A number of MPs asked about the size of our defense budget : Pritam Singh, Dr. Lim Wee Kiat, Ms Ellen Lee, Mr Ong Teng Koon and Denise Phua. There were also suggestions in parliament to re-allocate some of the defense for social expediture.
"To finance the increasing social expenditure, Ms Phua suggested reviewing the budget allocation to defence expenditure" - Today[Link].
Dr. Ng's full reply to the MPs is found here.
Dr. Ng answered the question in 2 parts WHY we need to spend so much and HOW we decide what to spend on and how much to spend:
"No one, no country, wants to be violated. Dr Lim rightly pointed out that we remain vulnerable. He and Mr Pritam Singh have asked the right questions. How does Singapore, a small country with little natural resources, defend itself against traditional and non-traditional threats? What kind of SAF do we need? How will we know when we have achieved it? Sir, these immutable constraints force us to leverage on technology, innovation and unflinching human will to overcome our limitations. Translated to stark military terms, we have to know more, see first, and respond sharply and decisively to disable, if not destroy, would-be aggressors. That kind of capability is hard to come by, even if we are willing to pay for it. But we have made considerable progress over the years. The questions that you today asked indicate that we have made considerable progress. How are we changing our SAF? Can we afford to relax a little? Can we now reduce NS commitments? The very fact that you are asking this is a reflection that we have succeeded."
Basically Dr. Ng is saying that we need to leverage on technology, build up capabilities and transform the SAF into a 3rd Generation (3G) fighting force. One example of an advanced capability he gave was that of an "integrated strike" in which the SAF can respond rapidly to threats and targets by linking various sensors and weapons platforms such as HIMARS and fighters. An impressive video of such an operation was shown in parliament. According to Dr. Ng, once such advanced capabilities are attained, it is necessary to maintain it.
Dr. Ng on HOW we decide on how much and what to spend on:
"I want to assure MPs that MINDEF is mindful of our responsibility to spend carefully and wisely. We are acutely aware that we are a major share of the government budget. We buy only what we need, scrutinise available options for the most cost-effective solution. Our first instinct is to upgrade existing platforms to extend their lifespan, instead of purchasing new ones. So for example, the Navy's corvettes - some of you may have served on it - are 21 years old, but instead of being replaced immediately, will be upgraded to add many more years of operations. Our two Archer-class submarines were bought second-hand and upgraded to be stealthier, with longer endurance, and extended reach. "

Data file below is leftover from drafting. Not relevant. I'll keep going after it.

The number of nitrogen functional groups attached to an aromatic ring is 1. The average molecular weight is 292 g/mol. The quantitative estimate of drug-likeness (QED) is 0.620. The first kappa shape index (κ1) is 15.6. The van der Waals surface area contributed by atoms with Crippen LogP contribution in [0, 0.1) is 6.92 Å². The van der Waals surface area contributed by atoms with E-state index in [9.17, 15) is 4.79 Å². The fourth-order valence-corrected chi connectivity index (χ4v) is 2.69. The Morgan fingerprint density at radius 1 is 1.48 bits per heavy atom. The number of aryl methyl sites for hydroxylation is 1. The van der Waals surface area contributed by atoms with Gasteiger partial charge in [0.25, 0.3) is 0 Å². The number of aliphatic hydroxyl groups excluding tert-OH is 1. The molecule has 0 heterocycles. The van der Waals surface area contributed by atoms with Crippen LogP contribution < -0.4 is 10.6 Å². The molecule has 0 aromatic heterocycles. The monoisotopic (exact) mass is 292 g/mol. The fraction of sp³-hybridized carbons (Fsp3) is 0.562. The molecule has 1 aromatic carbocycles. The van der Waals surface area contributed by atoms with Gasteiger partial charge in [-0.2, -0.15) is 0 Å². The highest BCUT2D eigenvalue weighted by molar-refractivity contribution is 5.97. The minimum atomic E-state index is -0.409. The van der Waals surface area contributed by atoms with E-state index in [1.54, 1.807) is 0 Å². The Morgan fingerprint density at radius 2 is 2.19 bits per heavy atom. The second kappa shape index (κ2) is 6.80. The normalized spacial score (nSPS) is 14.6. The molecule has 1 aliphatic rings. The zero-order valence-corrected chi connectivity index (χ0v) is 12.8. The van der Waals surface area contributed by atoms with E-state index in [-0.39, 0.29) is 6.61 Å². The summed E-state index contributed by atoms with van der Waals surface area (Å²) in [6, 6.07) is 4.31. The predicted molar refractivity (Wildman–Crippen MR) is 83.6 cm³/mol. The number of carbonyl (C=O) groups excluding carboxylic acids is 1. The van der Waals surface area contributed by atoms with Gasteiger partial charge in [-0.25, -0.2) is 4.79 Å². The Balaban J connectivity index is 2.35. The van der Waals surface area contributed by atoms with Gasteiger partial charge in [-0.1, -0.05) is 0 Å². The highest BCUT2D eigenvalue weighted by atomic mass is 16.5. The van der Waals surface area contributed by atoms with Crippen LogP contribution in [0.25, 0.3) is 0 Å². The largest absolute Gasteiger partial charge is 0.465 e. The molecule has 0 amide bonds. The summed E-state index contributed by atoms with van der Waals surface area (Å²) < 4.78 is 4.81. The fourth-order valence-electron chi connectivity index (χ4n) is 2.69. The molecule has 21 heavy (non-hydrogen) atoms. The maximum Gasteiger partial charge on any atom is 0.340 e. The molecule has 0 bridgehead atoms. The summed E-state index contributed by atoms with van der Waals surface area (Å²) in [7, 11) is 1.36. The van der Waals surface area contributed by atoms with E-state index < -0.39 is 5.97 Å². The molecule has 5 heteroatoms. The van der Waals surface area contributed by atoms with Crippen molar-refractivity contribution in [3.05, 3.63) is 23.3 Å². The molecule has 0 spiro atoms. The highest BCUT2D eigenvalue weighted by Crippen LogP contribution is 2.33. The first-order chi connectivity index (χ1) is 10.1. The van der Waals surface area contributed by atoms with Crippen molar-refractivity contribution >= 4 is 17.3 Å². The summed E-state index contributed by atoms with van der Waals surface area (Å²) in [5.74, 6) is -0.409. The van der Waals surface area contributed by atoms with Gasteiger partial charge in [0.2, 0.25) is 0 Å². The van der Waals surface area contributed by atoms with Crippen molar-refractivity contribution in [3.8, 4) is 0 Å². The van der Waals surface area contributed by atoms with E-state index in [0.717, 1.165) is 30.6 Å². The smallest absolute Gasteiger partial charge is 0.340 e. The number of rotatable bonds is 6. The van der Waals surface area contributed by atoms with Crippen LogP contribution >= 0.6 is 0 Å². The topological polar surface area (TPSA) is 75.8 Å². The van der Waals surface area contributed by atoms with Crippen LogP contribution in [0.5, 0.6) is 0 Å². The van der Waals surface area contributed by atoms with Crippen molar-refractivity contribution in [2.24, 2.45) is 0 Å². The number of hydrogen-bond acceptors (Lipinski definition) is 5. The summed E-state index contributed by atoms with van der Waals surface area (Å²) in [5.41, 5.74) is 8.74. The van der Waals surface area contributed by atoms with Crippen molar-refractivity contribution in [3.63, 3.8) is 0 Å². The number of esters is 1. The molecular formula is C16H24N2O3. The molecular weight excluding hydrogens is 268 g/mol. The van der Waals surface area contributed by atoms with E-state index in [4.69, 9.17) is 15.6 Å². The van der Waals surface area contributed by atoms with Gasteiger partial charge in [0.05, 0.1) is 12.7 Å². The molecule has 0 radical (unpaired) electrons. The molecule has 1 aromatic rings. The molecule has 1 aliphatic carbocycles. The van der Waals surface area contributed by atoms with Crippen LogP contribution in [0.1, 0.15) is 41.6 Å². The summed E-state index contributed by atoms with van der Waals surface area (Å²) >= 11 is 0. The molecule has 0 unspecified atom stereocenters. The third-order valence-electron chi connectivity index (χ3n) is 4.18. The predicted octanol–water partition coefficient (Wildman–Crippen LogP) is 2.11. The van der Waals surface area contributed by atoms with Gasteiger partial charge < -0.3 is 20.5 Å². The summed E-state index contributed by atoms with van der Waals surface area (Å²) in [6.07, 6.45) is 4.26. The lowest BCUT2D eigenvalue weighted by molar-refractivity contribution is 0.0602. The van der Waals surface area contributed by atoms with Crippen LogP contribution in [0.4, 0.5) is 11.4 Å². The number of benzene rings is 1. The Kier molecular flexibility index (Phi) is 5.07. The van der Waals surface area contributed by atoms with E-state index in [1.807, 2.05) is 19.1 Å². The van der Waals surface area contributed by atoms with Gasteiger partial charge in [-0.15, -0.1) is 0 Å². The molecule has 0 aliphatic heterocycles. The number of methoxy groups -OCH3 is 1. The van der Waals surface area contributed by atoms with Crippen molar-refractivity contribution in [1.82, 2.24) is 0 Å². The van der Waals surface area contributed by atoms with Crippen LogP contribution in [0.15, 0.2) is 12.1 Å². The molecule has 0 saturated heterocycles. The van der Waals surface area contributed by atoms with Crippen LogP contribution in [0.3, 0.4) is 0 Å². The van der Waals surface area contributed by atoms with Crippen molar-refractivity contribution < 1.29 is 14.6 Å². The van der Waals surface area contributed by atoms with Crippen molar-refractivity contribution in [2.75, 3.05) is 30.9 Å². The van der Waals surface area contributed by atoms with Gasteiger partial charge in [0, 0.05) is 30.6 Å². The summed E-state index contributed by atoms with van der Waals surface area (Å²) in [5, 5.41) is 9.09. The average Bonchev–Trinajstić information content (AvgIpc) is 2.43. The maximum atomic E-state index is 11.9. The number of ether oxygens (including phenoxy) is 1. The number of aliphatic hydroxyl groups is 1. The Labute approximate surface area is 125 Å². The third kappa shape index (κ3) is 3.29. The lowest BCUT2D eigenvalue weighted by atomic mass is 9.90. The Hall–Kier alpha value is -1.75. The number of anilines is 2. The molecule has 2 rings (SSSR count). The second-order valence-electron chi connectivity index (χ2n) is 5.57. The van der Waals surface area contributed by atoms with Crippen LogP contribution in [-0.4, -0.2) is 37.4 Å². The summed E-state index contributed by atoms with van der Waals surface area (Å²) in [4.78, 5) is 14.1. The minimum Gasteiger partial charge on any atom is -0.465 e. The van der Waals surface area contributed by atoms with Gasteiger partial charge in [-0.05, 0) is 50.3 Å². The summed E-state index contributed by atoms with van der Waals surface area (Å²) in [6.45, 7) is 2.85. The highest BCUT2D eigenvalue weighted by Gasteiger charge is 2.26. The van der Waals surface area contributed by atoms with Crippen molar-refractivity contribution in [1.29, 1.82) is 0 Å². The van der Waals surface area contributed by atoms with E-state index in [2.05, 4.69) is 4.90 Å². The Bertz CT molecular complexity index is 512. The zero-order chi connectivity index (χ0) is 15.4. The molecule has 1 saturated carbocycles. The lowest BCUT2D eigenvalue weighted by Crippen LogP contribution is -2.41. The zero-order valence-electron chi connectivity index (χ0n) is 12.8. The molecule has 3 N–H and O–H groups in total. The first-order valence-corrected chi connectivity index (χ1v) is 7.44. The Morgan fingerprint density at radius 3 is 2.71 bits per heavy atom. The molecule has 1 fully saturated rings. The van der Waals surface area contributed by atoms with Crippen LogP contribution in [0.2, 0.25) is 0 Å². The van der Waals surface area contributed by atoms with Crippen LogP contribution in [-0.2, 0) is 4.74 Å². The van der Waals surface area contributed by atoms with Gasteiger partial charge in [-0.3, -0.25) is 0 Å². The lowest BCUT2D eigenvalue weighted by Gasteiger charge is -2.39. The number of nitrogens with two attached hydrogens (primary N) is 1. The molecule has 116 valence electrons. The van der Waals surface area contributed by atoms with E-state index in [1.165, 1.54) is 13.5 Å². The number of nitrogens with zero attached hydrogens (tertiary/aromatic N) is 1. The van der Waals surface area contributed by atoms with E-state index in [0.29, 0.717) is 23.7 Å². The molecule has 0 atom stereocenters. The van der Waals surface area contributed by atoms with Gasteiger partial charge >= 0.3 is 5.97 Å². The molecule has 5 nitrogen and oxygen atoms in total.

I would like to thank all the MPs who brought up this issue and Dr. Ng for his reply. However, I'm not convinced that we have struck a balance between social spending and defense. Today 25% of our govt budget goes to defense and this proportion is even larger that Israel's defense spending as a % of govt budget. At the same time, we have the lowest % govt expenditure on health care among all OECD countries. Singaporeans shoulder the highest % of health care cost among developing countries. For a govt that pledge change, it cannot leave this imbalance unaddressed. Minister Tharman's maths on the "$1000 income can own flat" and $400K subsidy for the poor is fuzzy to say the least. All we need to do is look at the budget allocation to tell if govt has struck a balance between ocial spending and defense spending - the current allocation tells us that much more change is needed....